“In all our efforts to cure the disorders of the mind, or what is the same thing, to produce or promote a revival of religion, we are to depend chiefly on the means which God himself has appointed.”
W. B. Sprague, Lectures on Revivals of Religion (Edinburgh, 1978), page 117. Italics added.
I will not take time to qualify Sprague’s wording here about producing revival. He was theologically kosher. I have another interest at this time.
I am struck by how Sprague equates revival with curing the disorders of the mind. True revival is not just an emotional catharsis, though that will be included. But true revival cures the disorders of our minds – the wacky assumptions that have always held us back, but we’ve never seen how defunct they are or that there could be an alternative. Invariably, these disorders are forms of self-exaltation. Their cure always includes, primarily, the repentance of God-exaltation.
The Beatitudes can help us objectify the disorders of our self-referential minds. Let’s flip the Beatitudes into their opposites:
Congratulations to the entitled, for they grab what they want.
Congratulations to the carefree, for they shall be comfortable.
Congratulations to the pushy, for they shall get ahead.
Congratulations to the greedy, for they shall hoard.
Congratulations to the vengeful, for they shall be feared.
Congratulations to the sneaky, for they shall look good.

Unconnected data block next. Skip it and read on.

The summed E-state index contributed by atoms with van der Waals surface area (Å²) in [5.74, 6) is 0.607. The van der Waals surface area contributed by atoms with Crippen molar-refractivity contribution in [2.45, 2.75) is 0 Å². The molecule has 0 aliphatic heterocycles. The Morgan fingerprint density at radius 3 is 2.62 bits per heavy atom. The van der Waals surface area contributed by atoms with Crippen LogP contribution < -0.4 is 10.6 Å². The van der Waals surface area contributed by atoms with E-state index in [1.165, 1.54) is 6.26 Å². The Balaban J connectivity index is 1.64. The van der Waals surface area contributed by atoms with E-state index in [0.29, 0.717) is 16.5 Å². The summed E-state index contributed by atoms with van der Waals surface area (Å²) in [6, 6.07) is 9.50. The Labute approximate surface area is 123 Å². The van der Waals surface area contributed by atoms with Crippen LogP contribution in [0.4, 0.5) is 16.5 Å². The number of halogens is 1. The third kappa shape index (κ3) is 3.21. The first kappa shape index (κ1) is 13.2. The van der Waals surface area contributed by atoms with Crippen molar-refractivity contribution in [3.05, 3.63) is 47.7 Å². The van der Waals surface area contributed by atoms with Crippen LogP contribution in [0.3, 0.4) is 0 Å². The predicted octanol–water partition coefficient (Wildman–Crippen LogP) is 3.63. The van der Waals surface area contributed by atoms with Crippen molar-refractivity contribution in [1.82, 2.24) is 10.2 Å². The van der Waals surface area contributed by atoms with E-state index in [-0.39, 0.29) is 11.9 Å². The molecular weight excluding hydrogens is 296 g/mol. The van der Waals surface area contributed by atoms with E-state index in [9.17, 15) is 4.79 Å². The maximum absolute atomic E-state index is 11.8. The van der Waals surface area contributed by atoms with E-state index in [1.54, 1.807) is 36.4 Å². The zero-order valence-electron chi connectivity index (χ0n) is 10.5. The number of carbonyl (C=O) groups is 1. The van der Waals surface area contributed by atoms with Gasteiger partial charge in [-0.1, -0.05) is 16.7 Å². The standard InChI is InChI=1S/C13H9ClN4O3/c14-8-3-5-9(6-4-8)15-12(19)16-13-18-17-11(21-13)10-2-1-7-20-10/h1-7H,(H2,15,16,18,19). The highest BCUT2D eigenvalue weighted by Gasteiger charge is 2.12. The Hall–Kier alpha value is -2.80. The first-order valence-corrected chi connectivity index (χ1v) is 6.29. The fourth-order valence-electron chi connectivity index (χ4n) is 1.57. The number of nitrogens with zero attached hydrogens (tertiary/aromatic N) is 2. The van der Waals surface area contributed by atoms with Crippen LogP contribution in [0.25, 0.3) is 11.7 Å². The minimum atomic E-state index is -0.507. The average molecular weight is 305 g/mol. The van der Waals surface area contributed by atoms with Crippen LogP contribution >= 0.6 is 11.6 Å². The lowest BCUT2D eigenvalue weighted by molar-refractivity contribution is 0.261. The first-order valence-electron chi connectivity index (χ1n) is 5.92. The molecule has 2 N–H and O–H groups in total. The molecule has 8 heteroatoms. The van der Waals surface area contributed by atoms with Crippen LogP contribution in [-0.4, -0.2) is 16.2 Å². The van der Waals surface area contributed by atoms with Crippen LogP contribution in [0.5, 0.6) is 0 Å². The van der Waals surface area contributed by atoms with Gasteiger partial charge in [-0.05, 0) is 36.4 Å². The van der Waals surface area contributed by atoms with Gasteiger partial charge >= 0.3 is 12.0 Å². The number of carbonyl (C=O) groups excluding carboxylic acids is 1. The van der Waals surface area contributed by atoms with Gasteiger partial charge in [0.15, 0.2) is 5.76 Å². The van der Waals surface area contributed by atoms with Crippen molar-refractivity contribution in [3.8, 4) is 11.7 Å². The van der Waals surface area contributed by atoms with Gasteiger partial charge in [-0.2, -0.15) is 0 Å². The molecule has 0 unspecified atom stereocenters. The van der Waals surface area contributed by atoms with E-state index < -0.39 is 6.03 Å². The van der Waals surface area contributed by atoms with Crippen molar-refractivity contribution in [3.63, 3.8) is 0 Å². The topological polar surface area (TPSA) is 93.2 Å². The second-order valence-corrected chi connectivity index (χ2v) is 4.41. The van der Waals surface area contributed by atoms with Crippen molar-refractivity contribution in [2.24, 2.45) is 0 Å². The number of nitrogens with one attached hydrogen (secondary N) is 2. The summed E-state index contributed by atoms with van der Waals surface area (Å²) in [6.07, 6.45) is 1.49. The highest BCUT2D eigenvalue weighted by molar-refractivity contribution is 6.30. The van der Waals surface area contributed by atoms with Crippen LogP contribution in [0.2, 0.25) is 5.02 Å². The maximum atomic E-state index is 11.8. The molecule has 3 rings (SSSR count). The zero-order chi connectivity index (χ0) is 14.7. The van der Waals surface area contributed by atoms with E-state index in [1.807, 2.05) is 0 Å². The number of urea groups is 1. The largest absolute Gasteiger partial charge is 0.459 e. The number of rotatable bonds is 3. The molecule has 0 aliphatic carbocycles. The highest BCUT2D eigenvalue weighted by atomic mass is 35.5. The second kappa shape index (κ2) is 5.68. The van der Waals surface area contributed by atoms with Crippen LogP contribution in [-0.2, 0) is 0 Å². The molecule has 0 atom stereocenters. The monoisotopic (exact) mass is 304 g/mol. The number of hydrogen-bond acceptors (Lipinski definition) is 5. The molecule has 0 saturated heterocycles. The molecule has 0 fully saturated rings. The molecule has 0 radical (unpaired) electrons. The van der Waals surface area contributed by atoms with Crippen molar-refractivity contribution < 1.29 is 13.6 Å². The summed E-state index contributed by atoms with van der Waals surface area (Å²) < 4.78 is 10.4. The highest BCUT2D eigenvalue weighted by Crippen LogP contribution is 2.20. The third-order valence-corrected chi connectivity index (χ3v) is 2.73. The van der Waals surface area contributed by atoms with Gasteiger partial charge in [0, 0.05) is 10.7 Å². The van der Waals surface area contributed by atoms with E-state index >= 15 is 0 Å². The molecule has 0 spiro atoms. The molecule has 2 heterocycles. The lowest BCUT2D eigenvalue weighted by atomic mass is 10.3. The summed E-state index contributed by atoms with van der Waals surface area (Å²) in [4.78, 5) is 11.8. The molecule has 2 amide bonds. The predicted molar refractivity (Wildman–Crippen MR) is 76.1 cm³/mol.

Congratulations to the contentious, for they shall be called winners.
Congratulations to the popular, for this world lies at their feet.
Doesn’t that pretty much sum things up? But what happens in revival is this. The gospel is divinely applied to our minds with such clarity and force that God is exalted again in our deepest thoughts and feelings. It shows:
Blessed are the poor in spirit, for theirs is the kingdom of heaven.
Blessed are those who mourn, for they shall be comforted.
Blessed are the meek, for they shall inherit the earth.
Blessed are those who hunger and thirst for righteousness, for they shall be satisfied.
Blessed are the merciful, for they shall receive mercy.
Blessed are the pure in heart, for they shall see God.
Blessed are the peacemakers, for they shall be called sons of God.
Blessed are those who are persecuted for righteousness’ sake, for theirs is the kingdom of heaven. Matthew 5:3-10
That is what revival looks like. It changes how we think, and it’s not a small change. May God raise up multitudes of Beatitudes-thinking churches the whole world over.